NISCC IPSec Vulnerability?

OK, I know I promised that the next article would be about a non-existant DDI,
but work has been so busy lately that I’ve been unable to cobble together the
little demo program I had in mind at the time. One day soon, I promise.

Anyway, there is something more interesting to talk about. Stupid security
vulnerabilities! Security is such an important topic that I believe that all
coders should understand the basics. NTDEV is full of e-mails about how to
correctly (or incorrectly!) apply encryption and authentication to drivers, and
these issues pop up at least as often in user space too.

Now, I’ll be the first to point out that Security Is Hard. Bruce Schneier is
fond of saying that anyone can design a cryptosystem that cannot be broken by
oneself. Really, good security design is 1/3 intelligence, 1/3 experience, and
1/3 peer review. You cannot hope to get it right without experience and peer
review, no matter how smart you (think you) are.

With that in mind, I was eager to read Friday’s NISCC Vulnerability Advisory IPSEC – 004033, allegedly
detailing a new security threat had been found in IPSec. (And by the way, it’s
“IPSec”, not “IPSEC”, IMNSHO. Looks prettier that way.) IPSec has a little bit
of a history on security problems, but they’re all (to my knowledge) well
addressed, and anyway, the problems were only found because of the vast number
of eyeballs pointed at it. Other protocols (i.e. proprietary protocols) have
nothing to brag about until the same number of eyeballs examine them. This
story seemed to get a lot of press, including articles on Slashdot and elsewhere.

Well, I have analyzed this, and it is my opinion that this advisory is basically
junk, mainly because it has been known about for years. Most vendors,
including FreeSWAN, OpenSWAN, and StrongSwan, prevent the mis-configuration that
this advisory’s vulnerabilities rely on. Still, there are other reasons why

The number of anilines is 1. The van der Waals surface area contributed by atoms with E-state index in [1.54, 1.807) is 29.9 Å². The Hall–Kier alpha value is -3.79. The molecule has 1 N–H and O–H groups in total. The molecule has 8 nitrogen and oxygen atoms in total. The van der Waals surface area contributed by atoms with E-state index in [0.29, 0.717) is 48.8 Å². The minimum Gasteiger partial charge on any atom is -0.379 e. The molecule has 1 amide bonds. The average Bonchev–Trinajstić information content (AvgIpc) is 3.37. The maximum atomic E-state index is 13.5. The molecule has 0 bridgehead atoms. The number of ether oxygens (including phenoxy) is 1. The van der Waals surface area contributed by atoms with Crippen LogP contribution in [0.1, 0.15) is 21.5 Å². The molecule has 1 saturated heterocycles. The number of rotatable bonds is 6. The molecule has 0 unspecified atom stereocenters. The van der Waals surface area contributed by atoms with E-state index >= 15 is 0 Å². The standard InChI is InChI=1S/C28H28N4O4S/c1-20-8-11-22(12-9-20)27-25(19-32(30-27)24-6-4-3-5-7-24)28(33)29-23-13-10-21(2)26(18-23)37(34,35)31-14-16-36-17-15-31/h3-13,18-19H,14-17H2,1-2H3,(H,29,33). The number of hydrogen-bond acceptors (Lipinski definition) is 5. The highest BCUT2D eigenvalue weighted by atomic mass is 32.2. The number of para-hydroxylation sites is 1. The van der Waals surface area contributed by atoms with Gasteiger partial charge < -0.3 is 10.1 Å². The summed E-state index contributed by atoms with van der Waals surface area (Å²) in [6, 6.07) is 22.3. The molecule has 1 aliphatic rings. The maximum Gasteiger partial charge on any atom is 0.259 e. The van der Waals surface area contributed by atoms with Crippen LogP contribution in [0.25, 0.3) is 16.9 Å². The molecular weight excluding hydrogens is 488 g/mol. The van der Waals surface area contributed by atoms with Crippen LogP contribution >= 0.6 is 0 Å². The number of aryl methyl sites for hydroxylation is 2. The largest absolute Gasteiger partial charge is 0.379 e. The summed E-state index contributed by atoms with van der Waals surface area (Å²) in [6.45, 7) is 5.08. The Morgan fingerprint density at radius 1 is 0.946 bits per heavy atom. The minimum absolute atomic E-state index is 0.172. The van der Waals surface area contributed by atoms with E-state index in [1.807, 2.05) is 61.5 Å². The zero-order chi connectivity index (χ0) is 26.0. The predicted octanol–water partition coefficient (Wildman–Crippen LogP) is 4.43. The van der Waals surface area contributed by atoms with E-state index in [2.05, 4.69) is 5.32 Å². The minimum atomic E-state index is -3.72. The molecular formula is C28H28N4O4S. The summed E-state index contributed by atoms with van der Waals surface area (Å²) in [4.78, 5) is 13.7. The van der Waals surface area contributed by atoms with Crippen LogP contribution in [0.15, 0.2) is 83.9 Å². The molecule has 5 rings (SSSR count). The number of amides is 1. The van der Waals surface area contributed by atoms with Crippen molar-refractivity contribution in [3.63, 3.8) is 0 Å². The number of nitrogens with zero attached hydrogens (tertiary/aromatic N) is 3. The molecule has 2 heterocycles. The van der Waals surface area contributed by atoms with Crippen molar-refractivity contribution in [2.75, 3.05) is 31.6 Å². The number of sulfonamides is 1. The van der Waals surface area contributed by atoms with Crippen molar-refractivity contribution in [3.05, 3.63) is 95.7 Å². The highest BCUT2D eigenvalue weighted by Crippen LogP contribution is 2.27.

this is less significant than the media would have you believe.

To recap, there are three attack vectors that all basically exploit the same
mis-configuration. The mis-configuration is choosing to encrypt the data without
choosing to authenticate that same data. In other words, you choose to use ESP
(one of the payload protocols in IPSec), but you don’t turn on any sort of hash
to make sure that the encrypted message arrives intact. Now why would you care
if a few bits are flipped in the ciphertext? Because it will change the
plaintext. Sometimes, it’ll change the plaintext dramatically. So when you
decrypt the ciphertext, what you end up is NOT what the sender sent.

Some who know a thing or two about crypto might point out that any good
encryption algorithm (and the ones generally in use in the IPSec world, like
3DES and AES certainly are good algorithms) will exhibit a property known as the
avalanche effect. This means, roughly speaking, that any given bit flip in the
ciphertext should have as close as possible to a 50/50 probability of affecting
each bit in the plaintext. In other words, very tiny changes made to the
ciphertext should result in major changes to the plaintext. So, with that in
mind, how can this attack be practical? Wouldn’t the receiving IP stack just
trash such a badly-mangled datagram?

Well, there was an implicit assumption contained in that theory; namely, that
the algorithm was using Electronic Codebook (ECB) mode of the cipher. ECB mode
does the naive thing and just encrypts every block-sized block of data (64 bits
in 3DES, 128 bits in AES) independently. The problem with that is that
identical blocks of plaintext will encrypt to identical blocks of ciphertext.
This reveals patterns in the plaintext, and can wind up leaking sensitive
information through a statistical analysis.

Most cryptosystems use Cipher Block Chaining (CBC) mode instead, to address this
issue. IPSec uses 3DES-CBC and AES-CBC. CBC mode XORs the output from an
encryption operation (i.e. a 64/128-bit block) with the input of the next